The best writing sessions start strong. They build momentum for writing and even for the rest of the day. But there’s a problem. Too many writers start their writing session by staring at the screen, starting to prepare to begin to get ready to write. They’re trying to think about what to say.
Many of my clients have had that experience. Most of the writers I’ve talked with have as well. I’ve had it too. The problem isn’t writer’s block, it’s poor technique. There’s a simple solution.
Take It from The Experts
Ernest Hemingway suggested the solution in an article he wrote for Esquire Magazine in October 1935.
“The best way is always to stop when you are going good and when you know what will happen next.”
Mark Bowden made the same point in a short piece he wrote for Publishers Weekly in March 2019. He said that John Barth suggested that you don’t just stop when things are going well. He suggested that you stop in the middle of a sentence. He said: “That way, you’ll know exactly where to pick up the next day.”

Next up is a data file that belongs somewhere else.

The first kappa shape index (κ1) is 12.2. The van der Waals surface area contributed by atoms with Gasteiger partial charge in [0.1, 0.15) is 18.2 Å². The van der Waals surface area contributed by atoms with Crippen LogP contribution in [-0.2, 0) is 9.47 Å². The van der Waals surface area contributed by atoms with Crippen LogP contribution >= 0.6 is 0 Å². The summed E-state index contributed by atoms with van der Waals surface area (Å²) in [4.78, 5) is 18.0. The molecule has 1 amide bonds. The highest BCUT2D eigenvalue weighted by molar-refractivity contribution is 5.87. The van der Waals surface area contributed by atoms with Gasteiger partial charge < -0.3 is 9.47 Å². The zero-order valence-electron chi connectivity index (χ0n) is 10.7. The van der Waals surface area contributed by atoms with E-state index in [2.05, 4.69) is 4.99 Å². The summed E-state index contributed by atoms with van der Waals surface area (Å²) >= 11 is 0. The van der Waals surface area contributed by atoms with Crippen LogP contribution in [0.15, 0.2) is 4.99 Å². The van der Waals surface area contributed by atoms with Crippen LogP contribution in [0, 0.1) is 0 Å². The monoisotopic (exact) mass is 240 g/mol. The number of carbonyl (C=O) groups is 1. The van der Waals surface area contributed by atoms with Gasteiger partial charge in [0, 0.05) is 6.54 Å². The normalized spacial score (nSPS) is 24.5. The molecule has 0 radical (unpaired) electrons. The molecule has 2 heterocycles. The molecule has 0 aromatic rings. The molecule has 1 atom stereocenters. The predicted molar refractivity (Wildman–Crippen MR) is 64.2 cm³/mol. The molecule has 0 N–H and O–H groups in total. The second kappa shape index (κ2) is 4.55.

How to Know What You’re Going to Write
Don’t wait until you sit down to write to make the decision of what you’re going to write. Make the decision about what to write next at the end of every session. That way, you’re ready to go for the next session.
What you’re doing is adapting to writing something that’s a common practice for firefighters. When a fire is out, they don’t roll back to the firehouse and take a quick nap. Instead, they carefully stow all their gear, check their supplies, make sure everything works. That way, when the bell rings, they don’t have to think about preparing, they just put on their gear, get on the truck, and go.
Great writing sessions start strong.
A great writing session can build momentum for your whole day.
Avoid wondering what to write by using a technique that worked for Ernest Hemingway, Mark Bowden, and other writers.
Know what you’re going to write before you start your session.
Decide at the end of each session what you’ll begin with next time.